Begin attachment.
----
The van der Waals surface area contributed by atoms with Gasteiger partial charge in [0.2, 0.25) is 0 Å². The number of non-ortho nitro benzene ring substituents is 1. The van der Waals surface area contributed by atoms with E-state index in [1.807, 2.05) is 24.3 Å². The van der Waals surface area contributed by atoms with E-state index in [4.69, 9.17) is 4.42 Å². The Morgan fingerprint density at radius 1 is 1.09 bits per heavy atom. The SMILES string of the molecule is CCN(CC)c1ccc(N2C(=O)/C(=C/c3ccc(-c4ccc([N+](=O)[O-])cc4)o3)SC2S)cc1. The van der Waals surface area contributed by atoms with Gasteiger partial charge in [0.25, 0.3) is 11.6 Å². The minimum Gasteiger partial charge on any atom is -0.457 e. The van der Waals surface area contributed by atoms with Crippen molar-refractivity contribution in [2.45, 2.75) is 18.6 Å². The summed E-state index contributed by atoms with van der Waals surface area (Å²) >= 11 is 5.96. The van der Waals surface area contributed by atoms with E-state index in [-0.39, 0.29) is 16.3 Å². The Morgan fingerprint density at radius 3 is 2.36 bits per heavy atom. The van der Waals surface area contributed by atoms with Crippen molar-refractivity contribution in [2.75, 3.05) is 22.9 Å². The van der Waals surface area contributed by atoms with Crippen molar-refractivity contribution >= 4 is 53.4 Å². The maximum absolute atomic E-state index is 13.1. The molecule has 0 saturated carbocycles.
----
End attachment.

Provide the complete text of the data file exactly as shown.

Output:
The van der Waals surface area contributed by atoms with Gasteiger partial charge in [0.2, 0.25) is 0 Å². The number of non-ortho nitro benzene ring substituents is 1. The van der Waals surface area contributed by atoms with E-state index in [1.807, 2.05) is 24.3 Å². The van der Waals surface area contributed by atoms with E-state index in [4.69, 9.17) is 4.42 Å². The Morgan fingerprint density at radius 1 is 1.09 bits per heavy atom. The SMILES string of the molecule is CCN(CC)c1ccc(N2C(=O)/C(=C/c3ccc(-c4ccc([N+](=O)[O-])cc4)o3)SC2S)cc1. The van der Waals surface area contributed by atoms with Gasteiger partial charge in [0.25, 0.3) is 11.6 Å². The minimum Gasteiger partial charge on any atom is -0.457 e. The van der Waals surface area contributed by atoms with Crippen molar-refractivity contribution in [2.45, 2.75) is 18.6 Å². The summed E-state index contributed by atoms with van der Waals surface area (Å²) >= 11 is 5.96. The van der Waals surface area contributed by atoms with E-state index in [-0.39, 0.29) is 16.3 Å². The Morgan fingerprint density at radius 3 is 2.36 bits per heavy atom. The van der Waals surface area contributed by atoms with Crippen molar-refractivity contribution in [2.75, 3.05) is 22.9 Å². The van der Waals surface area contributed by atoms with Crippen molar-refractivity contribution >= 4 is 53.4 Å². The maximum absolute atomic E-state index is 13.1. The molecule has 0 saturated carbocycles.